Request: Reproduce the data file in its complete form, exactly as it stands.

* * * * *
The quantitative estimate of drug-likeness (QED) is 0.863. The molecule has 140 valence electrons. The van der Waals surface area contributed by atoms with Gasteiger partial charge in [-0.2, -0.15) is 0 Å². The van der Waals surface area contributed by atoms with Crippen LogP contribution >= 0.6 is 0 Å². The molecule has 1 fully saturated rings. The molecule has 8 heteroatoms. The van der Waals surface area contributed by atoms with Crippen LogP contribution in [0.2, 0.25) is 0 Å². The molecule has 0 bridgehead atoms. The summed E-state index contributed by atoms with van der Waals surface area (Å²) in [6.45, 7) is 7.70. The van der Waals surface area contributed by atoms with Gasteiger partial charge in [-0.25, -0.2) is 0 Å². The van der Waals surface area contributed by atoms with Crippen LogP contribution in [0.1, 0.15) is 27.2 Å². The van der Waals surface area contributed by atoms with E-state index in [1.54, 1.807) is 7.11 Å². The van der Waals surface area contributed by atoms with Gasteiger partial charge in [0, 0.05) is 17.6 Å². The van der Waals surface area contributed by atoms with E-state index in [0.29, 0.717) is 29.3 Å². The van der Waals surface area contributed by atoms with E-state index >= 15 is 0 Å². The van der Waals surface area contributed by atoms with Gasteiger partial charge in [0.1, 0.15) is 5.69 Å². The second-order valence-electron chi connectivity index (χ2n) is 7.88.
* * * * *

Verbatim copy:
The quantitative estimate of drug-likeness (QED) is 0.863. The molecule has 140 valence electrons. The van der Waals surface area contributed by atoms with Gasteiger partial charge in [-0.2, -0.15) is 0 Å². The van der Waals surface area contributed by atoms with Crippen LogP contribution >= 0.6 is 0 Å². The molecule has 1 fully saturated rings. The molecule has 8 heteroatoms. The van der Waals surface area contributed by atoms with Crippen LogP contribution in [0.2, 0.25) is 0 Å². The molecule has 0 bridgehead atoms. The summed E-state index contributed by atoms with van der Waals surface area (Å²) in [6.45, 7) is 7.70. The van der Waals surface area contributed by atoms with Gasteiger partial charge in [-0.25, -0.2) is 0 Å². The van der Waals surface area contributed by atoms with Crippen LogP contribution in [0.1, 0.15) is 27.2 Å². The van der Waals surface area contributed by atoms with E-state index in [1.54, 1.807) is 7.11 Å². The van der Waals surface area contributed by atoms with Gasteiger partial charge in [0, 0.05) is 17.6 Å². The van der Waals surface area contributed by atoms with E-state index in [0.29, 0.717) is 29.3 Å². The van der Waals surface area contributed by atoms with E-state index >= 15 is 0 Å². The van der Waals surface area contributed by atoms with Gasteiger partial charge in [0.1, 0.15) is 5.69 Å². The second-order valence-electron chi connectivity index (χ2n) is 7.88.